5. Lastly but most importantly: This gem shines here because even though Jessica and I have yet to finish it — we fell asleep soon after starting it very late one night during our madly romantic first summer together in 2015, and a whole lot of incredible living and scores more movies have gotten in the way since then — this is still one of those inexplicable items that means everything to us the same way Fight Club does. That movie was the first one we ever sat together and sipped beers over, while it played on an inflatable screen in a makeshift parking-lot drive-in where no cars were allowed, because Los Angeles. This, however, was the first movie we ever fell asleep to. (Hey, babe, how ’bout we run it again?)LESS
1. Because Peter Sellers should’ve won the Oscar. No, not because he died three months after it was handed out in April 1980, but because his performance as the simpleton-mistaken-for-genius Chance the Gardener (aka Chauncey Gardiner) is far and away the finest work of that year and pretty much any other that doesn’t involve Jake LaMotta or Daniel Day-Lewis. I appreciate why best actor went to Dustin Hoffman for Kramer vs. Kramer, a worthy winner from a film that best represents the divorce zeitgeist at the end of the ’70s. But his impassioned work doesn’t hold a wick let alone a candle to Sellers’s quietly (and hilariously) astonishing feat. Former New York Times columnist but back then Time magazine film critic Frank Rich, who considered Being There “a spectacular balancing act ... a single, scorchingly witty joke floating miraculously through midair,” rightly marveled at the “schismatic personality that Peter had to convey with strenuous vocal and gestural technique ... A lesser actor would have made the character's mental dysfunction flamboyant and drastic ... [His] intelligence was always deeper, his onscreen confidence greater, his technique much more finely honed.”
Ironically, Sellers lost the race for top Academy honors while playing precisely the sort of role Hoffman would also perfect in Rain Man (1988), then coast untouchable to Oscar gold a second time. Thanks to genre separation Sellers at least won the Golden Globe for actor in a comedy or musical (Dustin got the drama trophy). But the unstable genius who by the start of the ’80s had amassed an array of unforgettably odd and funny turns, from Kubrick’s Lolita through The Pink Panther series, never got the awards that he deserved for his career-crowning achievement, here or at home. (By the time Being There was eligible for a BAFTA prize, Sellers was bested by a performance he didn’t have to face at the Oscars, albeit one in his league: John Hurt’s magnificent, heartbreaking work in David Lynch’s telling of The Elephant Man. Hurt, in turn, got beat at the Academy Awards in early ’81 by De Niro in Raging Bull.)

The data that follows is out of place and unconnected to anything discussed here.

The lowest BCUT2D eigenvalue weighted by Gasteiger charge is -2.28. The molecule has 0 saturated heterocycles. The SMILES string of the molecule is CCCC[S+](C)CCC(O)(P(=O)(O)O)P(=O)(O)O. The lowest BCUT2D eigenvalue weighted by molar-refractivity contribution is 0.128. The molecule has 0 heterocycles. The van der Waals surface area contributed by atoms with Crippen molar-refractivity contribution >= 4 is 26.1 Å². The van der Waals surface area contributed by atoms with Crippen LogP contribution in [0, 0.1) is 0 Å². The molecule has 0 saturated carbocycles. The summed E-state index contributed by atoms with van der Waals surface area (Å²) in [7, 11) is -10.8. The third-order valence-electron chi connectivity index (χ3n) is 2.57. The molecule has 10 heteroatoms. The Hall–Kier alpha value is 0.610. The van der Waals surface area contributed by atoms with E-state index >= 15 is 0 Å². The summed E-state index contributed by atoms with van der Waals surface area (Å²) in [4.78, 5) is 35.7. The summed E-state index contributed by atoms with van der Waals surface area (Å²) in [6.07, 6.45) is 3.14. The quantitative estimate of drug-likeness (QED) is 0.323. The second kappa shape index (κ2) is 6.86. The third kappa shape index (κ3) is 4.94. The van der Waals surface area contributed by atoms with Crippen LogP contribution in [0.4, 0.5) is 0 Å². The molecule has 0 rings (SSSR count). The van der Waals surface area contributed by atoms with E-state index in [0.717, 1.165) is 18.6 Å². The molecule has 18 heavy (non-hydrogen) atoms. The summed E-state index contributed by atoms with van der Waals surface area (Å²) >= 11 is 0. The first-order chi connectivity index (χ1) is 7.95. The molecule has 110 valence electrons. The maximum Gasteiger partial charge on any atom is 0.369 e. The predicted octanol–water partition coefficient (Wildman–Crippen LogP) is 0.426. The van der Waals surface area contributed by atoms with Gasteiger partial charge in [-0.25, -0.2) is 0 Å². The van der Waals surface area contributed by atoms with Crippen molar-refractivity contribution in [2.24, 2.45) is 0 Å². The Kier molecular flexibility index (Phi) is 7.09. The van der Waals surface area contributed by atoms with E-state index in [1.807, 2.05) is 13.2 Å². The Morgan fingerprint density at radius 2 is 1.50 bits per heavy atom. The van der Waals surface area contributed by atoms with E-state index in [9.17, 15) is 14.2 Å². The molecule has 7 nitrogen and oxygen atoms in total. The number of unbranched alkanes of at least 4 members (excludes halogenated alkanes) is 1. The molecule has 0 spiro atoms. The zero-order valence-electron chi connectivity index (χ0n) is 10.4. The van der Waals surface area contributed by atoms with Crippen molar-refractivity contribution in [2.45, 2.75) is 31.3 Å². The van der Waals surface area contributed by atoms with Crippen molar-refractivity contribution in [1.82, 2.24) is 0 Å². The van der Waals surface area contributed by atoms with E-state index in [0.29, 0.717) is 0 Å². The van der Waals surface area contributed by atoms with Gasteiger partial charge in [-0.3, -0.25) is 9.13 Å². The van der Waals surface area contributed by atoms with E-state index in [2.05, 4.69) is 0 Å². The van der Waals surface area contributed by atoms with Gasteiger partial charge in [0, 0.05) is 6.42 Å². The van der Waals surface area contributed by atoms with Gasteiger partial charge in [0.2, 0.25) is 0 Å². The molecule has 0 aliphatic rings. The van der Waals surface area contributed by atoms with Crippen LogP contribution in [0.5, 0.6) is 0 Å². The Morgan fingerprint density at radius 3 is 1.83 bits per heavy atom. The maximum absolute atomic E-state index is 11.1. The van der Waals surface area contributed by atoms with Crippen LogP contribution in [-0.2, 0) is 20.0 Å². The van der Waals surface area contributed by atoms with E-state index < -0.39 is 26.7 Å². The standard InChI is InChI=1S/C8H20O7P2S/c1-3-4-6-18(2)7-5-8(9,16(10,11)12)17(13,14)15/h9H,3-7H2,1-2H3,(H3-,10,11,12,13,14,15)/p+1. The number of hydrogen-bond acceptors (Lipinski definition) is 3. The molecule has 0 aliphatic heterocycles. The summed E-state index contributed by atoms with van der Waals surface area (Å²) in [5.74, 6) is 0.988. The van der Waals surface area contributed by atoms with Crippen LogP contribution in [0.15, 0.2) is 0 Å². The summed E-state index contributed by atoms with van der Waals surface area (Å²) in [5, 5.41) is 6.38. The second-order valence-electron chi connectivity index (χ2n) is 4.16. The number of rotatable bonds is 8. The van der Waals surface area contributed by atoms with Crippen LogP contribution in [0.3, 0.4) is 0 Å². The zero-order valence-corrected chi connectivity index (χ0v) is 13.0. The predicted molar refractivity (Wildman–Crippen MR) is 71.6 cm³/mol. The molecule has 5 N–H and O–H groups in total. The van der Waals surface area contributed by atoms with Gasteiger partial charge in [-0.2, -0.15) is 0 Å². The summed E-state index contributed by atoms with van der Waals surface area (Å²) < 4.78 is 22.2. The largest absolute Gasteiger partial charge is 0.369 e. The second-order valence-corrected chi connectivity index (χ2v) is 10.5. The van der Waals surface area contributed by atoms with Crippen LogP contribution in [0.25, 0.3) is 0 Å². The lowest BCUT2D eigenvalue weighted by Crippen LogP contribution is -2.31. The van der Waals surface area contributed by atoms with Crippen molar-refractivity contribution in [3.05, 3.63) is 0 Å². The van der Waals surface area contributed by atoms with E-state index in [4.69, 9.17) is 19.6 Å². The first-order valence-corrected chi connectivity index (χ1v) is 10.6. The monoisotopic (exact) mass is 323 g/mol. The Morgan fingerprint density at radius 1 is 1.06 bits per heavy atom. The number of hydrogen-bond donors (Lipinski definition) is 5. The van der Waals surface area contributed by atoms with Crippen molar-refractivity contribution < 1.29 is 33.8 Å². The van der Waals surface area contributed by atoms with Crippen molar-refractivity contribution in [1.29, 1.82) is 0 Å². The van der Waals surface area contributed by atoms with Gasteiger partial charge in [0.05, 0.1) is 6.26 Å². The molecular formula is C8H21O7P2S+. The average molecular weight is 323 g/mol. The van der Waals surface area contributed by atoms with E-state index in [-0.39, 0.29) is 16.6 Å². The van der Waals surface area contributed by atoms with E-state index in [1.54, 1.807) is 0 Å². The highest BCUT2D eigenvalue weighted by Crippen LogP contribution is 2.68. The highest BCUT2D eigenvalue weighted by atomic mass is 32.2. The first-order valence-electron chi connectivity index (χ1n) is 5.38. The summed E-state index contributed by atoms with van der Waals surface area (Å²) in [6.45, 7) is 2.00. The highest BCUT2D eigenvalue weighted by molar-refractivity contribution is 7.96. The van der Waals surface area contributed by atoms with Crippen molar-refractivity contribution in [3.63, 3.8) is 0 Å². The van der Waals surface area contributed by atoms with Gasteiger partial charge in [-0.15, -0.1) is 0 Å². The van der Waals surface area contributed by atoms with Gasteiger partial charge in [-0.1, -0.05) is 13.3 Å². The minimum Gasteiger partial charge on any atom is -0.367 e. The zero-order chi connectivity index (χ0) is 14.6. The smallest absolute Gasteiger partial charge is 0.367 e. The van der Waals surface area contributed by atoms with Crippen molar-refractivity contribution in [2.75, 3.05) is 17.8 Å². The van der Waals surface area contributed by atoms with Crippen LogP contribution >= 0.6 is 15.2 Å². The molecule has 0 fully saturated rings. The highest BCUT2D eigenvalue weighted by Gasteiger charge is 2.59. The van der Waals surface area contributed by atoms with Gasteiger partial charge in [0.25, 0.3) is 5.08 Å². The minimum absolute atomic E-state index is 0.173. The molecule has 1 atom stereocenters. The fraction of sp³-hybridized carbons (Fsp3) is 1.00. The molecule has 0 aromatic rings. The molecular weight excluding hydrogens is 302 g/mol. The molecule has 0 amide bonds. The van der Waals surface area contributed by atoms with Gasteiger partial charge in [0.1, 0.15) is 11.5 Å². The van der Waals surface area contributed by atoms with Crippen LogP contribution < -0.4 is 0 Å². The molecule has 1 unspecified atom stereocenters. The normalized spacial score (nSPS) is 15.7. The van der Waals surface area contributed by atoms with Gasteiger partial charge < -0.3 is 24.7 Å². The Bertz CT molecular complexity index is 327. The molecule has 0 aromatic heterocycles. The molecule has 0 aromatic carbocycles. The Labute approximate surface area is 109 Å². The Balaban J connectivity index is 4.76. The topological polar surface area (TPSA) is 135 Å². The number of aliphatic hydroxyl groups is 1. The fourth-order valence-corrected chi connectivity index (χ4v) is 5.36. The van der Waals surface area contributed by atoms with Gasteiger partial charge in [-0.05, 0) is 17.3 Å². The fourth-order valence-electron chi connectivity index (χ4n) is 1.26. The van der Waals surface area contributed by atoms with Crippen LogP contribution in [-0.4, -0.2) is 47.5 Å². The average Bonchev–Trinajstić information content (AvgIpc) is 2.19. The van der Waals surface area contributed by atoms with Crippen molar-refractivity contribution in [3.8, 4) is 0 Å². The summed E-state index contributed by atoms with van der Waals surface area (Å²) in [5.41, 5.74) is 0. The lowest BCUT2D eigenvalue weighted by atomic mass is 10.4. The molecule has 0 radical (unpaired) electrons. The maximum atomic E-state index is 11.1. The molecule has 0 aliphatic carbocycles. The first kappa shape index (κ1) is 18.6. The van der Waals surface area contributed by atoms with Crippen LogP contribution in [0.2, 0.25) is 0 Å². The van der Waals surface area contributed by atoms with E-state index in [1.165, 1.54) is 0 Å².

2. The final shot has been justly celebrated and discussed to death, but it’s the end-credits blooper reel — otherwise known as the “Rafael outtake,” when Sellers kept breaking character and cracking up over lines like “now get this, honky” and “go tell that asshole” — that still really slays me, enabling me to let out bellylaughs I sometimes stifle during the rest of the running time. Sellers hated that director Hal Ashby included it; he felt it undermined Chance’s mystique and had much to do with why he didn’t win the Oscar. I love that the Rafael outtake is there, to leave us laughing as much as thinking, but I’m not so sure he was wrong on either point.
3. Everything Hal Ashby made in the ’70s is must-see material, from Paddy Chayefsky’s black comedy The Landord at the start of the decade to Being There’s arrival in the final weeks of ’79, with one sly effort after another in between: the odd-couple tenderness of Harold and Maude, the foul-mouthed bleakness of The Last Detail, the scathing insight of Shampoo, the folksy glow of the Woody Guthrie biopic Bound for Glory, the lost innocence and hard realizations of the Vietnam drama Coming Home, which earned him a 1978 best director Oscar nomination. Being There should have snagged him his second in a row, perhaps if Édouard Molinaro hadn’t swiped a spot with his drag-queen comedy La Cage aux Folles, the source for Mike Nichols’ later Americanization (really a Miami-Beach-ization) The Bird Cage. Instead, Ashby’s sole Academy Award came for editing Norman Jewison’s 1967 best picture winner In the Heat of the Night prior to breaking out as a director. His brilliance waned in the decade that followed his heyday, leaving him akin to a hired gun for the Rolling Stones’ concert flick Let’s Spend the Night Together in 1983, and his craftsmanship and ingenuity never again spiked to previous highs by the time of his last film, the 1986 neo-noir 8 Million Ways to Die. After years of drug abuse, pancreatic cancer took him days before 1988 ended, at 59. Can’t help but wonder what more he might have made had there been time enough for a comeback.